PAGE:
Panel takes aim at state tax breaks
OLYMPIA – A special panel is recommending the Washington Legislature end three tax breaks and review eight others the state offers to various businesses or consumer groups.
The Joint Legislative Audit and Review Committee suggests the state could bring in nearly $44 million if it allows tax breaks on hog fuel used to produce energy and on renewable energy machinery to expire as scheduled this year. An exemption for goods repaired in Washington but delivered to other states should be terminated but it wouldn’t actually bring in any money, the committee said.
That $44 million is a relatively small sum compared to the state’s two-year general fund budget of about $32 billion. But the committee said the Legislature should review some more lucrative tax breaks to see if they should be allowed to continue.
Among those are tax exemptions on some types of aircraft fuel, which could bring the state as much as $300 million, and the business and occupation tax on interest on real estate loans, possibly worth as much as $172 million for the next two years.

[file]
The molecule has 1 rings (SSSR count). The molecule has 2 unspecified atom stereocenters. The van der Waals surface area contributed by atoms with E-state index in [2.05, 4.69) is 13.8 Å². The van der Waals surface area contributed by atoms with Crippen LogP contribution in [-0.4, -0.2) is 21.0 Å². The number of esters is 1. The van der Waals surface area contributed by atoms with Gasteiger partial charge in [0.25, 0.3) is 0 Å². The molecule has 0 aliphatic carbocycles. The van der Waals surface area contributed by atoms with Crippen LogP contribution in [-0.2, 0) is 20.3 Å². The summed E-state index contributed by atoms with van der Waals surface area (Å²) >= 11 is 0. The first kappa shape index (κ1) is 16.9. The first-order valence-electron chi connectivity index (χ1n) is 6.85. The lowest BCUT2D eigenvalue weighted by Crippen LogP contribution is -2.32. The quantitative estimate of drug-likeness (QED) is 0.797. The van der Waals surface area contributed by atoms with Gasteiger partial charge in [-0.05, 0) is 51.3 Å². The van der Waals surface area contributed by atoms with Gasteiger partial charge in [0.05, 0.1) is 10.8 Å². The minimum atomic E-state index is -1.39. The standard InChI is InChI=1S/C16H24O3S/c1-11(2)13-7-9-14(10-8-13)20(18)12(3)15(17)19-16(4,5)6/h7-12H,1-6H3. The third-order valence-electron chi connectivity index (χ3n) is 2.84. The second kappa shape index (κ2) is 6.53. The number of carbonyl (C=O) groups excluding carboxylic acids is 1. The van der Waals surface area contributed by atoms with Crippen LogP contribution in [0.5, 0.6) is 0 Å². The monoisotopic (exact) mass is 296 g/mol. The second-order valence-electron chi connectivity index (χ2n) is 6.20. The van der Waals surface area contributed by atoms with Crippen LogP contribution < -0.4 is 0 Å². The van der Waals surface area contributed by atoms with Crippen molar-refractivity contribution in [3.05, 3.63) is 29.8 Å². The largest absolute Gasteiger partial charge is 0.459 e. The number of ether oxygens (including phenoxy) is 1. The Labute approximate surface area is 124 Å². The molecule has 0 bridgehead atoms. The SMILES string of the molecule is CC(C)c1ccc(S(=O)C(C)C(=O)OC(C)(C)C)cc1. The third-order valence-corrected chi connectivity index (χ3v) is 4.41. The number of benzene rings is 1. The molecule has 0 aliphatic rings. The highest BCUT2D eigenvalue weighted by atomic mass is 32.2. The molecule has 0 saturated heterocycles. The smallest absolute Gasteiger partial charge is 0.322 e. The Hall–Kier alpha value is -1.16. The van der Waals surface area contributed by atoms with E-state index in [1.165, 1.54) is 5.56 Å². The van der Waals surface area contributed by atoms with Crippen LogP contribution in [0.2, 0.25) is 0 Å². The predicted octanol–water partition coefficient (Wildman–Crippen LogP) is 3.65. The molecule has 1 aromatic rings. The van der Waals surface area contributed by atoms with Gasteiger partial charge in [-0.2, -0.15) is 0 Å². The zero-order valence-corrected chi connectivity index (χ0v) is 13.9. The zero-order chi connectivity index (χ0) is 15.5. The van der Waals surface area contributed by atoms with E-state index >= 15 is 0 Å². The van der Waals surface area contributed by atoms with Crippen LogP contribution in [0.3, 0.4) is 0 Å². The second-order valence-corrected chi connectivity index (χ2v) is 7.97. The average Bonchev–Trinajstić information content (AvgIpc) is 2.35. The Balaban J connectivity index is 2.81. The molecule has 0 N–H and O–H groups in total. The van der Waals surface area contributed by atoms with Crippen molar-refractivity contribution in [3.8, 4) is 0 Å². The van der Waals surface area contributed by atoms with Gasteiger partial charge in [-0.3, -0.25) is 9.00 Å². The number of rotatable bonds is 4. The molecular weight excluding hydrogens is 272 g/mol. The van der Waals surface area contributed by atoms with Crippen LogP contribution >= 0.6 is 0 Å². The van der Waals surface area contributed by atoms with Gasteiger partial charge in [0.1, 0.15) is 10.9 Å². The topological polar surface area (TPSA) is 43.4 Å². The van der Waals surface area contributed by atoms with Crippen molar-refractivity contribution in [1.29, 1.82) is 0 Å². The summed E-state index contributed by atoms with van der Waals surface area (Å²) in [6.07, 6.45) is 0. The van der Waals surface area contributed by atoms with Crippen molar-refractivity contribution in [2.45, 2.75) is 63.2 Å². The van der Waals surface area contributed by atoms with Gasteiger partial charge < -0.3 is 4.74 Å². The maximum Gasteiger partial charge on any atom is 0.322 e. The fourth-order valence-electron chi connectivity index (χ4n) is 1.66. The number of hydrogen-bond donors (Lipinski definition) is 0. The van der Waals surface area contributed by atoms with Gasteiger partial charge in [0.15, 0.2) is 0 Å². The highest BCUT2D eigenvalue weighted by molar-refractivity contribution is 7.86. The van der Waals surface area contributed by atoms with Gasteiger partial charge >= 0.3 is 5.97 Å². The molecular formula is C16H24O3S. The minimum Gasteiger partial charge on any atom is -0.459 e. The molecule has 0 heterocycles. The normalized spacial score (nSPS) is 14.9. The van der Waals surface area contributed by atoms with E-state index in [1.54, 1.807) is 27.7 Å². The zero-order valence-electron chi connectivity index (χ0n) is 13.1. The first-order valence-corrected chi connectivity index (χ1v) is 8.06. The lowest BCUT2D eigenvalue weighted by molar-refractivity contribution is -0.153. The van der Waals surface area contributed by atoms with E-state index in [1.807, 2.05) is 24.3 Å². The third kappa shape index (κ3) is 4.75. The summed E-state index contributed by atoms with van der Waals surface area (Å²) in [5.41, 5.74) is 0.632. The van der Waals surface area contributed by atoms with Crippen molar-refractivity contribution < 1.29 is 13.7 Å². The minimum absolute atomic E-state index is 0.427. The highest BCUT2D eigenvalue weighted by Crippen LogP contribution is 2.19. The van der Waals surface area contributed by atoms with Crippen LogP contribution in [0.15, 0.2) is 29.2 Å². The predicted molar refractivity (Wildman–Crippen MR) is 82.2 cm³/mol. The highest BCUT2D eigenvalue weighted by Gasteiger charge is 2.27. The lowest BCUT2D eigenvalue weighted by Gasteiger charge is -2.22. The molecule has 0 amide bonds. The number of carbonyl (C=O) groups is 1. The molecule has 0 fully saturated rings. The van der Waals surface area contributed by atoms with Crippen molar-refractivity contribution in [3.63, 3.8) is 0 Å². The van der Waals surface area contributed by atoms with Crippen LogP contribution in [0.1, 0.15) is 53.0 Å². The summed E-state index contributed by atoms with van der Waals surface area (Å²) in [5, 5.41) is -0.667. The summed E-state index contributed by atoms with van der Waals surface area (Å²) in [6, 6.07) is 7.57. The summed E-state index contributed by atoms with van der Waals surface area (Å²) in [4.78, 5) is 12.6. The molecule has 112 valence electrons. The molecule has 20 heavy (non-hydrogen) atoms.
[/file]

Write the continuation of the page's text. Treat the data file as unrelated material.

The largest tax break the committee recommended continuing is the sales tax exemption for purchases some out-of-state residents get when shopping in Washington. If discontinued, it would bring in an estimated $58 million over two years to the state.
The end of tax exemptions – often called loopholes by opponents – was a heated topic during the past session’s budget debates, with liberals arguing they should be closed before programs or services were cut. Very few exemptions were ended, however.